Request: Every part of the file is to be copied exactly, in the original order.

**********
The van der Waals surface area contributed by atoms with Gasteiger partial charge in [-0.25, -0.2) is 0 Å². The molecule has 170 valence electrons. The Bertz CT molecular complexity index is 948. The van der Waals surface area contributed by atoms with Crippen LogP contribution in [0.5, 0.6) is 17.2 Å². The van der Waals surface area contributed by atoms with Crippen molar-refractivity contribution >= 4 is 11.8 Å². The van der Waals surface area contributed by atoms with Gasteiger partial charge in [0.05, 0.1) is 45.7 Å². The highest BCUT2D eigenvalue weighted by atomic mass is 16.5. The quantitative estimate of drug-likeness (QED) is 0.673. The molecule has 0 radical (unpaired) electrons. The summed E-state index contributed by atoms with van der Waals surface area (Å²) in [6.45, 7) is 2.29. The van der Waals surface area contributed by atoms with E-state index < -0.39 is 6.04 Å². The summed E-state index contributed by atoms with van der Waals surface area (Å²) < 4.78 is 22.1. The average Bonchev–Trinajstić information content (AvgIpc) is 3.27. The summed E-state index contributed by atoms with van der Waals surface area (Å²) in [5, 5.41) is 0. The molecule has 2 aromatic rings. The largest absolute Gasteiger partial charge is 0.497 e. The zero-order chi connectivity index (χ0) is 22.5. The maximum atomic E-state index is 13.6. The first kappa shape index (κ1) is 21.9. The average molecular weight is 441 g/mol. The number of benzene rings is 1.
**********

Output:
The van der Waals surface area contributed by atoms with Gasteiger partial charge in [-0.25, -0.2) is 0 Å². The molecule has 170 valence electrons. The Bertz CT molecular complexity index is 948. The van der Waals surface area contributed by atoms with Crippen LogP contribution in [0.5, 0.6) is 17.2 Å². The van der Waals surface area contributed by atoms with Crippen molar-refractivity contribution >= 4 is 11.8 Å². The van der Waals surface area contributed by atoms with Gasteiger partial charge in [0.05, 0.1) is 45.7 Å². The highest BCUT2D eigenvalue weighted by atomic mass is 16.5. The quantitative estimate of drug-likeness (QED) is 0.673. The molecule has 0 radical (unpaired) electrons. The summed E-state index contributed by atoms with van der Waals surface area (Å²) in [6.45, 7) is 2.29. The van der Waals surface area contributed by atoms with E-state index < -0.39 is 6.04 Å². The summed E-state index contributed by atoms with van der Waals surface area (Å²) < 4.78 is 22.1. The average Bonchev–Trinajstić information content (AvgIpc) is 3.27. The summed E-state index contributed by atoms with van der Waals surface area (Å²) in [5, 5.41) is 0. The molecule has 2 aromatic rings. The largest absolute Gasteiger partial charge is 0.497 e. The zero-order chi connectivity index (χ0) is 22.5. The maximum atomic E-state index is 13.6. The first kappa shape index (κ1) is 21.9. The average molecular weight is 441 g/mol. The number of benzene rings is 1.